 
Kinds of data to be mined
 
Kinds of knowledge to be discovered
 
Kinds of techniques utilized
 
Kinds of applications adapted
Data Mining from different
perspectives
 
Data to be mined
 
 
 
Knowledge to be mined
 
Characterization, discrimination, association, classification, clustering,
trend/deviation, outlier analysis, etc.
 
Multiple/integrated functions and mining at multiple levels
Techniques utilized
 
 
Object-oriented/relational, spatial, time-series, text, multi-media,
heterogeneous, legacy, WWW
Database-oriented, data warehouse, machine learning, statistics,
visualization, etc.
Applications adapted
 
Retail, telecommunication, banking, fraud analysis, bio-data mining, stock
market analysis, text mining, Web mining, etc.
Primitives that Define a Data Mining Task (1)
 
Task-relevant data
 
Database or data warehouse name, Database tables or data
warehouse cubes, Condition for data selection, Relevant
attributes or dimensions, Data grouping criteria
 
Type of knowledge to be mined
 
Characterization (Categories), Discrimination, Association,
Classification/prediction, Clustering, Outlier analysis, etc
Primitives that Define a Data Mining Task (2)
 
Background knowledge
 
 
 
Schema hierarchy (taxonomy)
•  E.g., street < city < province_or_state < country
Set-grouping hierarchy
•  E.g., {20-39} = young, {40-59} = middle_aged
Operation-derived hierarchy
•  email address: hagonzal@cs.uiuc.edu
login-name < department < university < country
 
Rule-based hierarchy
•  low_profit_margin (X) <= price(X, P1) and cost (X, P2) and
(P1 - P2) < $50
Primitives that Define a Data Mining Task (3)
 
Pattern interestingness measurements
 
Simplicity, e.g., (association) rule length, (decision) tree size
 
Certainty, e.g., confidence, classification reliability or accuracy, certainty factor, rule
strength, rule quality, discriminating weight, etc.
 
 
Utility: potential usefulness, e.g., support (association), noise threshold (description)
 
Novelty: not previously known, surprising (used to remove redundant rules)
Visualization/presentation of discovered patterns
 
Different backgrounds/usages may require different forms of
representation
•  E.g., rules, tables, crosstabs, pie/bar chart, etc.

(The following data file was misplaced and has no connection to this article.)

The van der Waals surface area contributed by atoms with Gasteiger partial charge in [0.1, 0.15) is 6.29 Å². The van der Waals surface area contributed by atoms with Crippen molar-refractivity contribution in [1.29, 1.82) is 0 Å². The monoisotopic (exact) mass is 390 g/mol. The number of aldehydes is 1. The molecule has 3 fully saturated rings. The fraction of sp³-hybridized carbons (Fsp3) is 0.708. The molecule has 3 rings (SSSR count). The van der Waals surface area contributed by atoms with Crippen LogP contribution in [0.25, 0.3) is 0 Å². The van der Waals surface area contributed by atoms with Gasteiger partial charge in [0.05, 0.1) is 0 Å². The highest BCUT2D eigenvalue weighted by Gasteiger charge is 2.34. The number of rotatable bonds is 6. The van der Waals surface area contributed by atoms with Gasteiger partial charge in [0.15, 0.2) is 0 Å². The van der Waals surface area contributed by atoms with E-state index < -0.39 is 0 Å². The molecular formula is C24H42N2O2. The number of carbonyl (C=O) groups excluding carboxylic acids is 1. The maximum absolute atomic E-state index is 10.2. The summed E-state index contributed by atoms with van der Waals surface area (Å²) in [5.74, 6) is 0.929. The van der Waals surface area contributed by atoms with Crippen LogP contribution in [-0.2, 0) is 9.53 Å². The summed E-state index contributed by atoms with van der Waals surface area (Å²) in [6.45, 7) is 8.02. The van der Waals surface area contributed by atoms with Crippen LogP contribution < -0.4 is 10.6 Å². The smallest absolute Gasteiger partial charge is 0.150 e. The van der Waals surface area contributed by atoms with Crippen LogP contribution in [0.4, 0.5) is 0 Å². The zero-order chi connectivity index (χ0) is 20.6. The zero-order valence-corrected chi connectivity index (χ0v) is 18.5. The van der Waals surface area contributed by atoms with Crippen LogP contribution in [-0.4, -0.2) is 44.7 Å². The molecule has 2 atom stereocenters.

•  Interactive drill up/down, pivoting, slicing and dicing provide
different perspectives to data
Why Data Mining Query Language?  
 
 
 
Automated vs. query-driven?
  Finding all the patterns autonomously in a database?—
unrealistic because the patterns could be too many but
uninteresting
Data mining should be an interactive process   User directs what to be mined
Users must be provided with a set of primitives to be used
to communicate with the data mining system
Incorporating these primitives in a data mining query
language
  More flexible user interaction   Foundation for design of graphical user interface
  Standardization of data mining industry and practice
DMQL—A Data Mining Query
Language  
Motivation
 
A DMQL can provide the ability to support ad-hoc and
interactive data mining
 
By providing a standardized language like SQL
•  Hope to achieve a similar effect like that SQL has on
relational database
•  Foundation for system development and evolution
•  Facilitate information exchange, technology transfer,
commercialization and wide acceptance
 
Design
 
DMQL is designed with the primitives described earlier
An Example Query in DMQL
Other Data Mining Languages &
Standardization Efforts
 
 
Association rule language specifications
 
MSQL (Imielinski & Virmaniʼ99)
 
MineRule (Meo Psaila and Ceriʼ96)  
Query flocks based on Datalog syntax (Tsur et alʼ98)
OLEDB for DM (Microsoftʼ2000) and recently DMX (Microsoft
SQLServer 2005)
 
 
Based on OLE, OLE DB, OLE DB, C#
 
Integrating DBMS, data warehouse and data mining
DMML (Data Mining Mark-up Language) by DMG (www.dmg.org)
 
Providing a platform and process structure for effective data mining
 
Emphasizing on deploying data mining technology to solve business
problems
Coupling Data Mining with
DB/DW Systems
 
No coupling—flat file processing, not recommended
 
Loose coupling
 
 
Semi-tight coupling—enhanced DM performance
 
 
Fetching data from DB/DW
Provide efficient implement a few data mining primitives in a DB/
DW system, e.g., sorting, indexing, aggregation, histogram